In a letter to Timothy, his pastoral protégé and son in the ministry, the Apostle Paul made it clear that the task of teaching is one of the most important responsibilities entrusted to a pastor (1 Tim 3:2). In fact, just a few sentences later in that same letter, Paul added this word of admonition: “Pay close attention to yourself and your teaching; persevere in these things, for as you do this you will ensure salvation both for yourself and for those who hear you.” (1 Tim 4:16)
In other words, the pastor is to pay close attention to what and how he teaches those for whom he has been given responsibility to lead and feed. The particular concern of this article is “How Theology Informs Our Teaching.” Therefore, how we define “theology” is critically important. In his systematic theology, Charles Hodge defines theology as being concerned with the study of the Bible so as “to systematize the facts of the Bible, and ascertain the principles or general truths which those facts involve.”
The specific nature of this article, then, has to do with how the facts, principles, and truths of Scripture inform and influence our teaching as pastors.
Let’s consider three of the most important ways theology informs our teaching.
1. Theology informs our teaching as to its source.
One of the first things any pastor must do when it comes to his teaching ministry is to decide what the foundational and fundamental source, or authority, for his teaching will be.
This was certainly one of the things that distinguished Jesus’ teaching from the teaching of the Jewish religious leaders of His day. In fact, Mark wrote that people “were amazed at His teaching; for He was teaching them as one having authority, and not as the scribes.” (Mark 1:22)
Of course, Jesus made the source of His teaching very clear when He said: “My teaching is not Mine, but His Who sent Me.” (John 7:16)
The Apostle Paul made a similar observation concerning the source of his teaching in a letter to the Christians in Corinth when he said, “we also speak, not in words taught by human wisdom, but in those taught by the Spirit, combining spiritual thoughts with spiritual words.” (1 Cor 2:13)
Clearly, the source, or authority, of Christian teaching is to be the Word of God. That’s why Paul told Pastor Timothy that “All Scripture is inspired by God and profitable for teaching, for reproof, for correction, for training in righteousness; so that the man of God may be adequate for every good work.” (2 Tim 3:16–17)
No pastor should teach using the facts, principles, and truths of Scripture as a secondary source of affirmation for his own ideas and thoughts about God. Instead, a pastor should always use the facts, principles, and truths of Scripture as the sole source of authority for that which he teaches about God.
2. Theology informs our teaching as to its substance.
Not only are the facts, principles, and truths of Scripture the source, or authority, of our teaching but they are the substance or the content of our teaching. One of the most penetrating criticisms Jesus made about the teaching of the Pharisees and scribes was their habit of teaching as doctrine the precepts and ideas of men. He said: “Neglecting the commandment of God, you hold to the tradition of men.” (Mark 7:8)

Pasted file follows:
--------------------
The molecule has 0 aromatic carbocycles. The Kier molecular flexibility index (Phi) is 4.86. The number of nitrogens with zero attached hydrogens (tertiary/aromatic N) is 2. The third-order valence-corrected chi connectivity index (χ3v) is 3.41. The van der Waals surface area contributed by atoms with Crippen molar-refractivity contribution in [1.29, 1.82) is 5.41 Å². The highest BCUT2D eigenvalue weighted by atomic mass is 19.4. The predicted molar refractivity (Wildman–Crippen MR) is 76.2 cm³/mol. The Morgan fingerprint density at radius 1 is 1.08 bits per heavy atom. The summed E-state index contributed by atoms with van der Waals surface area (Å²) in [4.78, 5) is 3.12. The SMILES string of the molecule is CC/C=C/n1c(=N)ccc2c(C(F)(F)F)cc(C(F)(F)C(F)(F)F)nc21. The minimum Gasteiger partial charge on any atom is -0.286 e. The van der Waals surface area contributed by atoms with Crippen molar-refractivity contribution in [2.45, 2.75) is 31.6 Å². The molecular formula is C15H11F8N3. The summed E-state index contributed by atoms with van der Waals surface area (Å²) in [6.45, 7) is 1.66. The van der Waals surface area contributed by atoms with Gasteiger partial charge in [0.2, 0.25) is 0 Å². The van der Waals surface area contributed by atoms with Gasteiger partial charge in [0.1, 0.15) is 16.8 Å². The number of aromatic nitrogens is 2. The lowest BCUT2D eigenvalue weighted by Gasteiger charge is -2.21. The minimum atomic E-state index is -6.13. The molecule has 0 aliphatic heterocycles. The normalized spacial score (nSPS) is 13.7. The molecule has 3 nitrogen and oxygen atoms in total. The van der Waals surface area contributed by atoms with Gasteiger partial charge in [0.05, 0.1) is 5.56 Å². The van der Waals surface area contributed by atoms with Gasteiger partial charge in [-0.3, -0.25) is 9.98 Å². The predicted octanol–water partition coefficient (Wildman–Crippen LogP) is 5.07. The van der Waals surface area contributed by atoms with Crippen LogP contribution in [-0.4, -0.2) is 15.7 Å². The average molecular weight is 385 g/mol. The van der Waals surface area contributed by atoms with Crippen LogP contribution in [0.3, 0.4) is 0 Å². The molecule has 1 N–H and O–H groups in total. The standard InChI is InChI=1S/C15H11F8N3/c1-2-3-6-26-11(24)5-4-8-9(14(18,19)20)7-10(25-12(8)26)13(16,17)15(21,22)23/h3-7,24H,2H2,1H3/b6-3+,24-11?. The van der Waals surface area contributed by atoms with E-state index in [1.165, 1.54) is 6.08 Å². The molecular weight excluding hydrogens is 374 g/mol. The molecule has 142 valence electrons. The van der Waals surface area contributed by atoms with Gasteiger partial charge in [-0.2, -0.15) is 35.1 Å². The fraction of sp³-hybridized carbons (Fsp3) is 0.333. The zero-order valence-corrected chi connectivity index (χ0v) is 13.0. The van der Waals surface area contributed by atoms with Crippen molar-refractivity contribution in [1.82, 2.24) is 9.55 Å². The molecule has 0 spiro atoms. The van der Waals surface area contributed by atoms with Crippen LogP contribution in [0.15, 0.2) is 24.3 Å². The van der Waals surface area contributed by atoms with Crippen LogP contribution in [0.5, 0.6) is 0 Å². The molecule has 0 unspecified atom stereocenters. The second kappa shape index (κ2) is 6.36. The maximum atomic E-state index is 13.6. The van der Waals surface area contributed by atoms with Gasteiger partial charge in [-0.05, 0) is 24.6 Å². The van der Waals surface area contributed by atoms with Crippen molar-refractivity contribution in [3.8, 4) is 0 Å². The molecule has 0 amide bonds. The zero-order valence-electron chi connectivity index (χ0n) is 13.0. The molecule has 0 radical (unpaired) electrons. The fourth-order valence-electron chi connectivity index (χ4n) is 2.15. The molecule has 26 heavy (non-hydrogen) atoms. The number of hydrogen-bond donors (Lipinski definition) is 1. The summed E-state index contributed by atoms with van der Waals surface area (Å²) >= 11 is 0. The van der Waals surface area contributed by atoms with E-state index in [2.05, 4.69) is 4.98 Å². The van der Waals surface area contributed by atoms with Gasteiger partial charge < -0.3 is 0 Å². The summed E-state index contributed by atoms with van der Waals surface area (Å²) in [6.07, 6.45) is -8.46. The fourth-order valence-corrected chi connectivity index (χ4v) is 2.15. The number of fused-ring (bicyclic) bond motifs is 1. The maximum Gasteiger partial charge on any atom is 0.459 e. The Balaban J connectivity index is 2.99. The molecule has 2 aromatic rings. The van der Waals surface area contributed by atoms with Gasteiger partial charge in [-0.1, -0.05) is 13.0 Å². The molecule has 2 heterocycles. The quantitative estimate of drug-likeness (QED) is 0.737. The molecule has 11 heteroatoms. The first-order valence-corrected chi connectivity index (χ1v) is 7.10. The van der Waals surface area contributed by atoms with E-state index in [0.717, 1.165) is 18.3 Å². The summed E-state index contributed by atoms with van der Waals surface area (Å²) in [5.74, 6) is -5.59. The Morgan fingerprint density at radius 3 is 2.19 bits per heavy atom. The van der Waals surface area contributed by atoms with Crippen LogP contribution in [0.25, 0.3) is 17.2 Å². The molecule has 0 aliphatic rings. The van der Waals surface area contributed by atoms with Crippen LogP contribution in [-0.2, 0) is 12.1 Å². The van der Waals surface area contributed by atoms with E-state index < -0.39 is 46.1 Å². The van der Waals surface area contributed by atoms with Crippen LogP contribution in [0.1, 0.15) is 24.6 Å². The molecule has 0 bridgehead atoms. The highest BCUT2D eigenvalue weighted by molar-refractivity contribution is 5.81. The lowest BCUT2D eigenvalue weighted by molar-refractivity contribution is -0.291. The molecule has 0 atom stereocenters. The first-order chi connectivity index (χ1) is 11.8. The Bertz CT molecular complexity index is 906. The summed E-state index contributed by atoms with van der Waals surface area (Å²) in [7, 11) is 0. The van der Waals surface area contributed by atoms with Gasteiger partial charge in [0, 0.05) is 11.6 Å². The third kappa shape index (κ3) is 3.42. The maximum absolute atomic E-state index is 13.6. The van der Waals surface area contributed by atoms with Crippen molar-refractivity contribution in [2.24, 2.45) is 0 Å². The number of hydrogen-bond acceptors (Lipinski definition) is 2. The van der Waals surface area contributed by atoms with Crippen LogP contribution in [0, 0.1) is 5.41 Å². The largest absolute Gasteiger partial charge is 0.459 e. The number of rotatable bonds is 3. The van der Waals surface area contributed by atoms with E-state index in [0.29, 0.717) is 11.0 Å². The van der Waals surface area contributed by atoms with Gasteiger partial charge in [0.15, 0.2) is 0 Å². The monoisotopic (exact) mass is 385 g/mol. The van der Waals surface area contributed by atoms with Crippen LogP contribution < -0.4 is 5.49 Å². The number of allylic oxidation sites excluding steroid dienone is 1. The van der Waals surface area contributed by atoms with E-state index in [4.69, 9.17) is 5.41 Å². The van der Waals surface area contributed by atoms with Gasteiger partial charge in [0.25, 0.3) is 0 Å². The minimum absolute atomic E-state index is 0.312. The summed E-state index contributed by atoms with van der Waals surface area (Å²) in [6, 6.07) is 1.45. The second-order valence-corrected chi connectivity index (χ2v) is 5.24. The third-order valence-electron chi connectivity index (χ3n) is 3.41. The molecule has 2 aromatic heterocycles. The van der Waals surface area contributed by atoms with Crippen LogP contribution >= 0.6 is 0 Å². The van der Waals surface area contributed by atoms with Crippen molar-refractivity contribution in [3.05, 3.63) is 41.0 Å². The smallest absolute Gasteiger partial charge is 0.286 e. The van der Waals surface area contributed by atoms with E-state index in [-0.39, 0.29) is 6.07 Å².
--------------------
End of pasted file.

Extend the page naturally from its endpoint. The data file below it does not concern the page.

In Paul’s letter to Titus, he made it clear that a pastor must be faithful to “exhort in sound doctrine and to refute those who contradict.” (Titus 1:9) The word translated sound is from the root word ὑγιής, meaning “well, uncorrupted, or true.” Obviously, Paul used ὑγιής to emphasize a pastor’s responsibility to make sure that what he teaches is of sound substance; that is, sound biblical doctrine. That which we believe and teach must be doctrinally consistent with the facts, principles, and truths of God’s Word.
Another word of instruction Paul gave to Timothy was: “Be diligent to present yourself approved to God, a worker who doesn’t need to be ashamed, correctly teaching the word of truth.” (2 Tim 2:15) A pastor must be diligent in his praying and preparation to assure that the substance of his teaching is biblically true and uncorrupted.
3. Theology informs our teaching as to its significance.
The source and substance of our teaching are vital in achieving the desired significance of our teaching. Paul identified that significance in his letter to the Christians in Colossae: “We proclaim Him, admonishing every man and teaching every man with all wisdom, so that we may present every man complete in Christ.” (Col 1:28)
Paul was saying that the desired significance of his proclamation and teaching would be ultimately achieved in the presentation of every man “complete in Christ.” The word translated complete is the word τελείως. It simply means, “to be mature or full-grown.”
Obviously, Paul is referring to the goal of spiritual fullness or maturity. However, spiritual fullness or maturity refers to more than just knowing the facts, principles, and truths of the Scripture; it refers to the application of those facts, principles, and truths to one’s everyday living.
Becoming “complete in Christ” means to become like Christ in thought, attitude, and obedience to God’s Word. Only then does our understanding of the facts, principles, and truths of the Scripture we teach take on true significance for life.
Therefore, the goal of every pastor should be that the source, substance, and significance of his teaching be informed by the facts, principles, and truths of Scripture.
Gil McKee is the Senior Pastor of First Baptist Church in Tuscaloosa, Alabama.